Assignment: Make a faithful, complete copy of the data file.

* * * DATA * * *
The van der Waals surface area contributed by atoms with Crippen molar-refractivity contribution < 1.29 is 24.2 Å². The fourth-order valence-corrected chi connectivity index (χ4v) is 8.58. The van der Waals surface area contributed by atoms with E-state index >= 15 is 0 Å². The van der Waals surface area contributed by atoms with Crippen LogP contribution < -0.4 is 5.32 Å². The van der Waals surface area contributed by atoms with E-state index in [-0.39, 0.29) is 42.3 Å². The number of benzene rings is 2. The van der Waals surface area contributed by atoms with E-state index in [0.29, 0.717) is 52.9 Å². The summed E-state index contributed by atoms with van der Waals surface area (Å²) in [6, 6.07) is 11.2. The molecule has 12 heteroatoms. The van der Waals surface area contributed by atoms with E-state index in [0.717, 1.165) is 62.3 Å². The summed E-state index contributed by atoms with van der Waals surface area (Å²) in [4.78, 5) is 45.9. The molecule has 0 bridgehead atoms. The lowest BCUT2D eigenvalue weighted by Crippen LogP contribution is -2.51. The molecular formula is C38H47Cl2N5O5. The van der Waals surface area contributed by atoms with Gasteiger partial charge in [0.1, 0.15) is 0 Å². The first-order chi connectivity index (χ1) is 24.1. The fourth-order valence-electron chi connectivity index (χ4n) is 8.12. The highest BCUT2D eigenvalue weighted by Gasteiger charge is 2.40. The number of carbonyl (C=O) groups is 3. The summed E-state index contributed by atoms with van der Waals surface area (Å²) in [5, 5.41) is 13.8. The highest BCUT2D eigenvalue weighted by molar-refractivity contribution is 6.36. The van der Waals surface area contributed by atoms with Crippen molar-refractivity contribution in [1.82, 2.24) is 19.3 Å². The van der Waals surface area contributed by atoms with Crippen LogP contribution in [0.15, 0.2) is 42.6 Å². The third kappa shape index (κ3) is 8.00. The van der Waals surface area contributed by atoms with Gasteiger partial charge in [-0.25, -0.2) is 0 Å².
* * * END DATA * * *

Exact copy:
The van der Waals surface area contributed by atoms with Crippen molar-refractivity contribution < 1.29 is 24.2 Å². The fourth-order valence-corrected chi connectivity index (χ4v) is 8.58. The van der Waals surface area contributed by atoms with E-state index >= 15 is 0 Å². The van der Waals surface area contributed by atoms with Crippen LogP contribution < -0.4 is 5.32 Å². The van der Waals surface area contributed by atoms with E-state index in [-0.39, 0.29) is 42.3 Å². The number of benzene rings is 2. The van der Waals surface area contributed by atoms with E-state index in [0.29, 0.717) is 52.9 Å². The summed E-state index contributed by atoms with van der Waals surface area (Å²) in [6, 6.07) is 11.2. The molecule has 12 heteroatoms. The van der Waals surface area contributed by atoms with E-state index in [0.717, 1.165) is 62.3 Å². The summed E-state index contributed by atoms with van der Waals surface area (Å²) in [4.78, 5) is 45.9. The molecule has 0 bridgehead atoms. The lowest BCUT2D eigenvalue weighted by Crippen LogP contribution is -2.51. The molecular formula is C38H47Cl2N5O5. The van der Waals surface area contributed by atoms with Gasteiger partial charge in [0.1, 0.15) is 0 Å². The first-order chi connectivity index (χ1) is 24.1. The fourth-order valence-electron chi connectivity index (χ4n) is 8.12. The highest BCUT2D eigenvalue weighted by Gasteiger charge is 2.40. The number of carbonyl (C=O) groups is 3. The summed E-state index contributed by atoms with van der Waals surface area (Å²) in [5, 5.41) is 13.8. The highest BCUT2D eigenvalue weighted by molar-refractivity contribution is 6.36. The van der Waals surface area contributed by atoms with Crippen molar-refractivity contribution in [1.82, 2.24) is 19.3 Å². The van der Waals surface area contributed by atoms with Crippen LogP contribution in [0.15, 0.2) is 42.6 Å². The third kappa shape index (κ3) is 8.00. The van der Waals surface area contributed by atoms with Gasteiger partial charge in [-0.25, -0.2) is 0 Å².